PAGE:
5. Exam option (3 hours): the student will generally enroll in 3 hours of ENGL 897 (exam preparation hours) and must pass a 90-minute oral exam based on a 30-item exam list of literary and / or theoretical texts, including at least 6 items from before 1700; at least 6 items from 1700-1900; and at least 6 items from 1900-present. The student may opt to enroll in one additional 3-hour elective course instead of ENGL 897.
  6. Thesis Option (6 hours): The student must enroll in 6 hours of ENGL 899 (M.A. or M.F.A. thesis hours) over 2 semesters of thesis work: (1) a first semester of work with the thesis director leading to polished proposal with a bibliography; and (2) a thesis semester of writing leading to the oral defense (90 minutes) of the finished thesis (30-40 pages or the digital equivalent).
  7. Portfolio Option (6 hours): The student must enroll in 6 hours of ENGL 898 (M.A. portfolio) over 2 semesters of work: (1) a first semester with the portfolio director, deciding on the shorter scholarly pieces to be included in the portfolio and drafting the cover essay (3-5 pages); and (2) a writing semester for crafting and revising the scholarly pieces, leading to the oral defense (90 minutes) of the polished portfolio (40-50 pages or the digital equivalent).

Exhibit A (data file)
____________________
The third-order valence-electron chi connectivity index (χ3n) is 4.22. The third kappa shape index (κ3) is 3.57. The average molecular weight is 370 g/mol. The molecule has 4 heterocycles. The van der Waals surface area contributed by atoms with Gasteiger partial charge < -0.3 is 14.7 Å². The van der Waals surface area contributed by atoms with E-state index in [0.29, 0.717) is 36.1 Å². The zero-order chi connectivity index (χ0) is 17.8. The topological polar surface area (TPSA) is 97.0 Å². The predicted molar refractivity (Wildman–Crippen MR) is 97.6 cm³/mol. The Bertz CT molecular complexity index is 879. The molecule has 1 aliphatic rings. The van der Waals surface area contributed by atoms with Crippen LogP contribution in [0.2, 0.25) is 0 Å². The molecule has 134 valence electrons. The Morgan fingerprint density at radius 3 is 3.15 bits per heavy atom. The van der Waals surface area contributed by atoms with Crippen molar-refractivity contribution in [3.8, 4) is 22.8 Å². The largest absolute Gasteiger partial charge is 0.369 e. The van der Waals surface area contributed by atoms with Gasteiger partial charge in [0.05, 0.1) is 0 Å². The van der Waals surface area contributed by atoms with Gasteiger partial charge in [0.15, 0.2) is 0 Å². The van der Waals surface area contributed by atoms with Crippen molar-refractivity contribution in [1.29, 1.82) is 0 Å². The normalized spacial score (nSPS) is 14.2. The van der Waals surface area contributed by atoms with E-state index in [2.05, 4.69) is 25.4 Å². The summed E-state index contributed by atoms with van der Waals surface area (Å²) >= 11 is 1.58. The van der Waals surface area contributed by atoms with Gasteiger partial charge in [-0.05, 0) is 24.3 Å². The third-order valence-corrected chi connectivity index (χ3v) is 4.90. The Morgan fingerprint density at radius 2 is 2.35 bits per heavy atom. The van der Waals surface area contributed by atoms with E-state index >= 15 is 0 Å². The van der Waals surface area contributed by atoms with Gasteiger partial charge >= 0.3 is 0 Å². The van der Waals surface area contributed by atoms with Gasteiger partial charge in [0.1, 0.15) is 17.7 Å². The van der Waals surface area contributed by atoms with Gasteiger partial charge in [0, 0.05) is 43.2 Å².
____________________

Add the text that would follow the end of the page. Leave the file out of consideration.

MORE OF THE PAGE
1. A total of 30 hours in English courses carrying graduate credit. No more than 6 hours may be taken at the 600 level. At least 6 hours must be taken at the 900 or seminar level. ENGL 998 does not count as a seminar or 900-level class Exam option students will take 9 conventional courses (27 hours), plus 3 hours of ENGL 897 or another elective course. Thesis students will take 8 conventional courses (24 hours), plus 6 hours of ENGL 899Portfolio students will take 8 conventional courses (24 hours), plus 6 hours of ENGL 898.
  2. 3 hours (1 course) on Methods or Theory appropriate to different areas of focus in Literary Studies: ordinarily 708, 709, 800, or another course appropriately designated by the Graduate Director. A 998 (Directed Reading) directly focused on questions of methods and theory can fulfill this requirement if approved by the Graduate Director.
  3. 3 hours (1 course) on Pedagogy: the 801-802 sequence (required for TAs), 780, or other appropriate course as approved by the Graduate Director.